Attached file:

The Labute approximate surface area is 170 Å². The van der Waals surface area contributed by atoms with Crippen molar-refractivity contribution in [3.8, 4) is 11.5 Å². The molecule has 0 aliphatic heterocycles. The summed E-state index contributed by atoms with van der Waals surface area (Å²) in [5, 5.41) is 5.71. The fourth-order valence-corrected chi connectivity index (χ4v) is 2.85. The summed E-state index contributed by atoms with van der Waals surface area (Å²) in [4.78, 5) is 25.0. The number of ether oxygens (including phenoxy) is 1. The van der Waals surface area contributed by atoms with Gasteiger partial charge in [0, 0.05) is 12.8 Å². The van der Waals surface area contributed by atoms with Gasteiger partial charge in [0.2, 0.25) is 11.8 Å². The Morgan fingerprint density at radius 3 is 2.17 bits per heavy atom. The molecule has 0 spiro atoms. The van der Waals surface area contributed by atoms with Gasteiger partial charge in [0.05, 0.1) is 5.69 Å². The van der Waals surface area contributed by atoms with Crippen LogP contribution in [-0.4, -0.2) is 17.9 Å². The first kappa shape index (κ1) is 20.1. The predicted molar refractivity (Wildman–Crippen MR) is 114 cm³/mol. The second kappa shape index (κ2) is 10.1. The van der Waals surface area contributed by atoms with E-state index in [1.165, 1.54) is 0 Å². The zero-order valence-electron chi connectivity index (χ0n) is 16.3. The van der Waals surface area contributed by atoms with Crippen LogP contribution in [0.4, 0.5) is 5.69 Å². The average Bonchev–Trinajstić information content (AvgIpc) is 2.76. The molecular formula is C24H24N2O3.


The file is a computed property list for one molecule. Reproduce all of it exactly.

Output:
The Labute approximate surface area is 170 Å². The van der Waals surface area contributed by atoms with Crippen molar-refractivity contribution in [3.8, 4) is 11.5 Å². The molecule has 0 aliphatic heterocycles. The summed E-state index contributed by atoms with van der Waals surface area (Å²) in [5, 5.41) is 5.71. The fourth-order valence-corrected chi connectivity index (χ4v) is 2.85. The summed E-state index contributed by atoms with van der Waals surface area (Å²) in [4.78, 5) is 25.0. The number of ether oxygens (including phenoxy) is 1. The van der Waals surface area contributed by atoms with Gasteiger partial charge in [0, 0.05) is 12.8 Å². The van der Waals surface area contributed by atoms with Gasteiger partial charge in [0.2, 0.25) is 11.8 Å². The Morgan fingerprint density at radius 3 is 2.17 bits per heavy atom. The molecule has 0 spiro atoms. The van der Waals surface area contributed by atoms with Gasteiger partial charge in [0.05, 0.1) is 5.69 Å². The van der Waals surface area contributed by atoms with Crippen LogP contribution in [-0.4, -0.2) is 17.9 Å². The first kappa shape index (κ1) is 20.1. The predicted molar refractivity (Wildman–Crippen MR) is 114 cm³/mol. The second kappa shape index (κ2) is 10.1. The van der Waals surface area contributed by atoms with E-state index in [1.165, 1.54) is 0 Å². The zero-order valence-electron chi connectivity index (χ0n) is 16.3. The van der Waals surface area contributed by atoms with Crippen LogP contribution in [0.4, 0.5) is 5.69 Å². The average Bonchev–Trinajstić information content (AvgIpc) is 2.76. The molecular formula is C24H24N2O3.